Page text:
As uninvolving as its title, this direct-to-video quickie lingers in the memory about as long as the average entry-level resume.
Darren Danver (Ian Ziering), young San Francisco computer programmer, moves to Nevada with wife Deb (Katherine Kelly Lang) to take a dream job with cutting-edge software publisher CTC Corporation. Boss Tom Moore (Andrew Stevens) shows the couple their luxury condo and outlines a brilliant career
future. CTC, it turns out, is secretly embedding subliminal commands in their multimedia products; a CD game called Amazing Mouse Maze, distributed free, mesmerizes customers into buying companion programs at any cost. The company also peddles a line of cyber-porn under another label, and the
mind-controlling images in "Eroticom" software can turn a person into a love slave--or a suicide. The previous holder of Danver's position tried to expose the scheme and was murdered, but not before hiding an incriminating Eroticom disk in the condo. After learning about his murder, the Danvers
become suspicious. To keep Darren quiet, Tom and wicked executrix Meg (Kim Morgan Greene) have the new arrival brainwashed and videotaped in an intimate interface with co-worker Angie (Rainer Grant). But the blackmail threat fails when Deb hypnotizes an Eroticom test subject into recalling her own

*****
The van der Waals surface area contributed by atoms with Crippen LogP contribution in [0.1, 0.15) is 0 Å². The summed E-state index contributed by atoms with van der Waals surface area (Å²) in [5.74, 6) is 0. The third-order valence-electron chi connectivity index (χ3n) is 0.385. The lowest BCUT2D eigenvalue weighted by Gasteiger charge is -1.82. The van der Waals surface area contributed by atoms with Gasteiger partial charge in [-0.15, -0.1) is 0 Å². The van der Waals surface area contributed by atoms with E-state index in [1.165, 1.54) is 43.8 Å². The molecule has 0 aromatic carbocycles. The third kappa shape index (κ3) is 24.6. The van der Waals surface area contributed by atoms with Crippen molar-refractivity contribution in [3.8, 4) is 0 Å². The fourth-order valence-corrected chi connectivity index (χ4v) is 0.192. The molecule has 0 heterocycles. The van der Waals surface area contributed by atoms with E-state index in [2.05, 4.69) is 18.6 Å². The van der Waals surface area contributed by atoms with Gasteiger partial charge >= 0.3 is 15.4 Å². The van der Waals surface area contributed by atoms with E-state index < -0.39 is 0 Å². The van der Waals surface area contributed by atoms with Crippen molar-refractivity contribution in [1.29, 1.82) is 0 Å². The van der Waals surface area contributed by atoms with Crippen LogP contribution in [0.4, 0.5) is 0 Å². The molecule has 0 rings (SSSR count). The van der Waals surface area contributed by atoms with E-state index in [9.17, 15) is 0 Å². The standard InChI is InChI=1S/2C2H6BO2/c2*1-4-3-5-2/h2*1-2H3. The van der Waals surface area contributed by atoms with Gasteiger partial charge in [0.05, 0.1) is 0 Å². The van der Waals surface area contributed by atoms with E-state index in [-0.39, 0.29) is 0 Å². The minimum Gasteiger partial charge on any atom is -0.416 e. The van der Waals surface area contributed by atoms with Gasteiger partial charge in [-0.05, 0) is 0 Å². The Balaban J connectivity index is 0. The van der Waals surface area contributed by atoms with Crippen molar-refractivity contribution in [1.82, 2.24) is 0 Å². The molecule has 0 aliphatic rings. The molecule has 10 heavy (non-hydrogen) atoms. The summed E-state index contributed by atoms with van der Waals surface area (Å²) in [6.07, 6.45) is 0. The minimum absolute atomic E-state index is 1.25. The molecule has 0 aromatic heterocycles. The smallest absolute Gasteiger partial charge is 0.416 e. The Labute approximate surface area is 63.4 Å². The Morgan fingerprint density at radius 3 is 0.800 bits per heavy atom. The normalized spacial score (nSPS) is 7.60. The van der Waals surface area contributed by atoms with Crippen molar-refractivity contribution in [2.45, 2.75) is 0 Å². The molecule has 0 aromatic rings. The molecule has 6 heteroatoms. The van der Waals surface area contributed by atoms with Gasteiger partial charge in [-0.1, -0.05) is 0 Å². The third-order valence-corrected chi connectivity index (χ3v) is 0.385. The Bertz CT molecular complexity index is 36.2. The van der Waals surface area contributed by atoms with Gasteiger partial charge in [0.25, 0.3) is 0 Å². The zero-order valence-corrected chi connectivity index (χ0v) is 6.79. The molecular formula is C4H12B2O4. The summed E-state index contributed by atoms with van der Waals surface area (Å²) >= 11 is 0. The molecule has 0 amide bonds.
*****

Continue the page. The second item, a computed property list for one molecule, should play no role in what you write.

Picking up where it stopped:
degradation as an executive-suite sex toy, and realizes that Darrin's will had not been his own. While Tom flees in the corporate aircraft, Meg is held at gunpoint by the rebellious Angie, and Darren races the clock to prevent zombified Deb from carrying out implanted instructions to kill herself
at Hoover Dam.
The hack level of intellect involved in THE CORPORATION is typified by Darrin leaping in his car and speeding to save his wife, when a simple phone call to Hoover Dam security would have sufficed. The narrative manages to fit in four explicit sex scenes (three if you prefer not to include the
molestation/rape) in the opening half-hour alone, and judging from the shapely actresses duly undraped for the camera, the Nevada locale could well be named Silicone Valley. Compared to other contemporary B-movies with high-tech settings, THE CORPORATION does (almost refreshingly) little to
exploit its computer-age milieu for special-effects glitz, and instead unreels like a conventional Evil Businessman thriller rather than science fiction, although its sinister window into the software industry bears out the paranoid fantasies of a generation of jaded gamers addicted to popular
"giveaway" programs like Wolfenstein 3-D and Doom. That still doesn't make THE CORPORATION worth a play. As he's done before, actor-filmmaker Andrew Stevens reserves a small role (fully clad) for his actress-mother, Stella. (Violence, extensive nudity, adult situations, sexual situations,substance abuse, profanity.)
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- Released: 1997
- Rating: R
- Review: As uninvolving as its title, this direct-to-video quickie lingers in the memory about as long as the average entry-level resume. Darren Danver (Ian Ziering), young San Francisco computer programmer, moves to Nevada with wife Deb (Katherine Kelly Lang) to… (more)